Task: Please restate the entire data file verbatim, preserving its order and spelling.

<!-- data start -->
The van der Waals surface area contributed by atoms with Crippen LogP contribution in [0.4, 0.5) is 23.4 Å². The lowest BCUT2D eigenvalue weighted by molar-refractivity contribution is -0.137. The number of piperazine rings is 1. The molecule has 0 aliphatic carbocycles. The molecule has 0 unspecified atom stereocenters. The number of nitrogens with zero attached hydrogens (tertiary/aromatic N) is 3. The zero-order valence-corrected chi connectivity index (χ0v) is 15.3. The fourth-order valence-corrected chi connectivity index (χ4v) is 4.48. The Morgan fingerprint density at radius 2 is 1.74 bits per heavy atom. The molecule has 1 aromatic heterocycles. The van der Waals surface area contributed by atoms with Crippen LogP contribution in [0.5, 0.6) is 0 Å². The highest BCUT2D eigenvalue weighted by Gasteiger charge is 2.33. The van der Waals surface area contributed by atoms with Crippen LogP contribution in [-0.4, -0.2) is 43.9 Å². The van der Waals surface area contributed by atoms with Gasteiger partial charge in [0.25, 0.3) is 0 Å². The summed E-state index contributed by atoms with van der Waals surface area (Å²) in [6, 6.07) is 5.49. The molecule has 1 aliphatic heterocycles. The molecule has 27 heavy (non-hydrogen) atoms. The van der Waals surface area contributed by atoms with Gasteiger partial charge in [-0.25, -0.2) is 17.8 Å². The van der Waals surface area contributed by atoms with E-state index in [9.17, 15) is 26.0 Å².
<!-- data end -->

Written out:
The van der Waals surface area contributed by atoms with Crippen LogP contribution in [0.4, 0.5) is 23.4 Å². The lowest BCUT2D eigenvalue weighted by molar-refractivity contribution is -0.137. The number of piperazine rings is 1. The molecule has 0 aliphatic carbocycles. The molecule has 0 unspecified atom stereocenters. The number of nitrogens with zero attached hydrogens (tertiary/aromatic N) is 3. The zero-order valence-corrected chi connectivity index (χ0v) is 15.3. The fourth-order valence-corrected chi connectivity index (χ4v) is 4.48. The Morgan fingerprint density at radius 2 is 1.74 bits per heavy atom. The molecule has 1 aromatic heterocycles. The van der Waals surface area contributed by atoms with Crippen LogP contribution in [0.5, 0.6) is 0 Å². The highest BCUT2D eigenvalue weighted by Gasteiger charge is 2.33. The van der Waals surface area contributed by atoms with Crippen LogP contribution in [-0.4, -0.2) is 43.9 Å². The van der Waals surface area contributed by atoms with Gasteiger partial charge in [0.25, 0.3) is 0 Å². The summed E-state index contributed by atoms with van der Waals surface area (Å²) in [6, 6.07) is 5.49. The molecule has 1 aliphatic heterocycles. The molecule has 27 heavy (non-hydrogen) atoms. The van der Waals surface area contributed by atoms with Gasteiger partial charge in [-0.25, -0.2) is 17.8 Å². The van der Waals surface area contributed by atoms with E-state index in [9.17, 15) is 26.0 Å².